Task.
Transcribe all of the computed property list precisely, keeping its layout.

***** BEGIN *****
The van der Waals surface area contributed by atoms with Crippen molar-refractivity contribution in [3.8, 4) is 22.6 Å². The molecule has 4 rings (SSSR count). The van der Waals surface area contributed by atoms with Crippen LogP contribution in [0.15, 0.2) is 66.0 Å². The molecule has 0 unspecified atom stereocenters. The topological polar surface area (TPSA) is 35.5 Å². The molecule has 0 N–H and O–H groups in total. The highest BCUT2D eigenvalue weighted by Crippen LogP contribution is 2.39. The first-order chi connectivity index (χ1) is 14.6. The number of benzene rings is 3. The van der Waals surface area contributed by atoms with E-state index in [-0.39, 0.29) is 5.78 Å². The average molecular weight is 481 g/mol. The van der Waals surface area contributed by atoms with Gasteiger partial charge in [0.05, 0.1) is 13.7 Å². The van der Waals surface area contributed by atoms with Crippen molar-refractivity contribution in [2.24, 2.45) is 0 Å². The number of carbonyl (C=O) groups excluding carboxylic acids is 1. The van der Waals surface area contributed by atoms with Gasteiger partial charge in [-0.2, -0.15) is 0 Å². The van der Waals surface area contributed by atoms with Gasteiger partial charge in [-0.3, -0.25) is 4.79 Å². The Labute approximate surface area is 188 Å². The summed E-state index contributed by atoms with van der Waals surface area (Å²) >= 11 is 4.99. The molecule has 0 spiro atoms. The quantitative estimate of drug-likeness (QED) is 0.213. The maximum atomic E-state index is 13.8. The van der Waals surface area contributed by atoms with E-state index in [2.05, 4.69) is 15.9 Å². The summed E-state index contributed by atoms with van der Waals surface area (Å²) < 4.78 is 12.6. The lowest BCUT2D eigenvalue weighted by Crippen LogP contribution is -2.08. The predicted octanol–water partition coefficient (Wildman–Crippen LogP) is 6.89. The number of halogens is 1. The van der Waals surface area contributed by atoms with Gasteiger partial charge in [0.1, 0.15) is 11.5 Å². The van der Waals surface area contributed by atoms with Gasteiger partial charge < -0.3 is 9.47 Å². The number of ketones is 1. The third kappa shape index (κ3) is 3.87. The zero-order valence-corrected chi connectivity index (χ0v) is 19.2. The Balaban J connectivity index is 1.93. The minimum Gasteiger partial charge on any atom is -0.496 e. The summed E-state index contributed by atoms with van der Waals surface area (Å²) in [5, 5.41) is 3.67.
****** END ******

The van der Waals surface area contributed by atoms with Crippen molar-refractivity contribution in [3.8, 4) is 22.6 Å². The molecule has 4 rings (SSSR count). The van der Waals surface area contributed by atoms with Crippen LogP contribution in [0.15, 0.2) is 66.0 Å². The molecule has 0 unspecified atom stereocenters. The topological polar surface area (TPSA) is 35.5 Å². The molecule has 0 N–H and O–H groups in total. The highest BCUT2D eigenvalue weighted by Crippen LogP contribution is 2.39. The first-order chi connectivity index (χ1) is 14.6. The number of benzene rings is 3. The van der Waals surface area contributed by atoms with E-state index in [-0.39, 0.29) is 5.78 Å². The average molecular weight is 481 g/mol. The van der Waals surface area contributed by atoms with Gasteiger partial charge in [0.05, 0.1) is 13.7 Å². The van der Waals surface area contributed by atoms with Crippen molar-refractivity contribution in [2.24, 2.45) is 0 Å². The number of carbonyl (C=O) groups excluding carboxylic acids is 1. The van der Waals surface area contributed by atoms with Gasteiger partial charge in [-0.2, -0.15) is 0 Å². The van der Waals surface area contributed by atoms with Gasteiger partial charge in [-0.3, -0.25) is 4.79 Å². The Labute approximate surface area is 188 Å². The summed E-state index contributed by atoms with van der Waals surface area (Å²) >= 11 is 4.99. The molecule has 0 spiro atoms. The quantitative estimate of drug-likeness (QED) is 0.213. The maximum atomic E-state index is 13.8. The van der Waals surface area contributed by atoms with E-state index in [2.05, 4.69) is 15.9 Å². The summed E-state index contributed by atoms with van der Waals surface area (Å²) < 4.78 is 12.6. The lowest BCUT2D eigenvalue weighted by Crippen LogP contribution is -2.08. The predicted octanol–water partition coefficient (Wildman–Crippen LogP) is 6.89. The number of halogens is 1. The van der Waals surface area contributed by atoms with Gasteiger partial charge in [0.1, 0.15) is 11.5 Å². The van der Waals surface area contributed by atoms with Gasteiger partial charge < -0.3 is 9.47 Å². The number of ketones is 1. The third kappa shape index (κ3) is 3.87. The zero-order valence-corrected chi connectivity index (χ0v) is 19.2. The Balaban J connectivity index is 1.93. The minimum Gasteiger partial charge on any atom is -0.496 e. The summed E-state index contributed by atoms with van der Waals surface area (Å²) in [5, 5.41) is 3.67.